U.S. Congress confirms electoral college vote for Trump presidency

Monday, January 9, 2017

On Friday, the U.S. Congress completed the official counting of the electoral college votes, confirming Donald Trump's pending U.S. presidency under their own authority. In most years, this is a formality, but amid concerns about Trump's losing the popular vote by a considerable margin, Russian interference in the 2016 presidential election, and allegations that some of the presidential electors who supported Trump may have been ineligible to serve, more eyes than usual have followed the confirmation process. The final count was 304 votes for Trump and 227 for Hilary Clinton, with Colin Powell a distant third at 3.

Vice President Joe Biden presided over the U.S. Congress as they counted the electoral votes from the 2016 presidential election.
Image: Wikimedia Commons.

The U.S. Constitution allows Congress to overrule the electoral college by rejecting invalid votes so long as the objections are made by at least one Representative and at least one Senator and, earlier this week, Representative Shiela Jackson Lee, and six other House Democrats attempted to get it to do just that. Representative Lee has argued that voter suppression was a serious matter in her home state of Texas. While the more reserved Jamie Raskin told Politico he would only get involved in the face of "evidence of technological tampering, ballot stuffing or the illegal purging of people from the rolls or exclusion of voters from the polls." However, because these representatives were not able to recruit even one senator to join them, the objections were ruled out of order.

The organization Americans Take Action also claimed that roughly fifty presidential electors who supported Trump were ineligible to serve because they lived outside the districts they represented or held other government jobs. Although they did not claim that the voters in those districts did not actually cast for Trump or that the outcome would have been different with legitimate electors, eliminating those fifty votes would have put Trump below the 270 threshold that he would need to win. At that point, the Senate and House of Representatives would have chosen a president from among the three candidates who received the most electoral votes: Trump, Clinton and Powell. Both houses of congress currently have Republican party majorities.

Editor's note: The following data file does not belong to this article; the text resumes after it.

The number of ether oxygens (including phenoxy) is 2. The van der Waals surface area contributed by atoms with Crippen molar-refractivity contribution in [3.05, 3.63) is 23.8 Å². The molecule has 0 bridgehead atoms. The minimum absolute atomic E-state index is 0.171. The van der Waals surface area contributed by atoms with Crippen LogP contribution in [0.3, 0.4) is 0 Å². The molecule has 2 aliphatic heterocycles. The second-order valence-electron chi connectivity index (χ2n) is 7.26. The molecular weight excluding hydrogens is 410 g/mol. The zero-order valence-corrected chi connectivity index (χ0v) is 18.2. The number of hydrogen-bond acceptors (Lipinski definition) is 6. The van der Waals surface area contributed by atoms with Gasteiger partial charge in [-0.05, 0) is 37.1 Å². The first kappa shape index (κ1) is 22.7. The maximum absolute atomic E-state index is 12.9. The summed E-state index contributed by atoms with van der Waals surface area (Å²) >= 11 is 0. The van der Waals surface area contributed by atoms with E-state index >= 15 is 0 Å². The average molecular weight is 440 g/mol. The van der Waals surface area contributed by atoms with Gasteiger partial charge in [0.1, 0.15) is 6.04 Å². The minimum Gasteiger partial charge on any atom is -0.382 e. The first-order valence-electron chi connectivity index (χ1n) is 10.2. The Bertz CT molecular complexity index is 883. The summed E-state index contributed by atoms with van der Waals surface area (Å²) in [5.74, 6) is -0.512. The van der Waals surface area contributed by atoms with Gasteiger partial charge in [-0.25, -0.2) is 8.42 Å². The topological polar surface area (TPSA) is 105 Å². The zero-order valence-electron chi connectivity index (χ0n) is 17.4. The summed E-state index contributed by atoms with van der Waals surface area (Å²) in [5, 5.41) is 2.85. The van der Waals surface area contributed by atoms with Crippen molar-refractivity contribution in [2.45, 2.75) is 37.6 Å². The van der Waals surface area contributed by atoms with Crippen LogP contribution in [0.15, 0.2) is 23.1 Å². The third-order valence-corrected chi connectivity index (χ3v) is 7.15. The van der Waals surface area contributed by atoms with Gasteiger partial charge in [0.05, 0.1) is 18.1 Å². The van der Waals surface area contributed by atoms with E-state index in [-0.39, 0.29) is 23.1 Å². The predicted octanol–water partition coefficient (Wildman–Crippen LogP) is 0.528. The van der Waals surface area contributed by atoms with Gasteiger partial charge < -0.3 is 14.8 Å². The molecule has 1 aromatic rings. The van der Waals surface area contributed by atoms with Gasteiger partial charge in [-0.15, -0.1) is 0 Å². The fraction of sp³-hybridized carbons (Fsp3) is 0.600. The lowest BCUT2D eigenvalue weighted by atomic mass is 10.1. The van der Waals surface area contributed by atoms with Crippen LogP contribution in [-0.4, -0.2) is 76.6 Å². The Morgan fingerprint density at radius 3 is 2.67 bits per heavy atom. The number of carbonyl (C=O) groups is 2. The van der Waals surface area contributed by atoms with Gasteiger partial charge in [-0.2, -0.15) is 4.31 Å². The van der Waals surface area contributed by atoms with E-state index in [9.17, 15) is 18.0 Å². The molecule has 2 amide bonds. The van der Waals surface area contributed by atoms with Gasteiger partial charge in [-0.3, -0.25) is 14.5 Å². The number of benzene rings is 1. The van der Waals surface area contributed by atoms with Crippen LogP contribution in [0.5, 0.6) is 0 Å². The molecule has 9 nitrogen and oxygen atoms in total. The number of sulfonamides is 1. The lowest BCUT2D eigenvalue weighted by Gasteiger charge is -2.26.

In the United States, the president is not elected through a direct popular vote. Rather, each U.S. state is given one presidential elector for each of its senators and representatives. In most states, whoever wins the popular vote within that state is slated to receive all of that state's electoral votes. Complicating this process is the fact that while tradition dictates that electors must vote their constituencies, only 28 U.S. states have laws requiring them to do so, and no elector who has broken those laws has ever been prosecuted. This year, there were seven faithless electors, with two of Trump's electors and five of Hilary Clinton's voting their own consciences. There were protesters present in the gallery as the votes were counted. Three of them were removed by security, with one man shouting "One person, one vote!"

Customarily, the votes are read out loud in alphabetical order by state name. In U.S. history, objections to electoral votes have been rare and have been overruled by the rest of Congress.

The presidency has gone to someone who lost the popular vote but won the electoral vote five times in U.S. history, most recently to Donald Trump in 2016 and George W. Bush in 2000.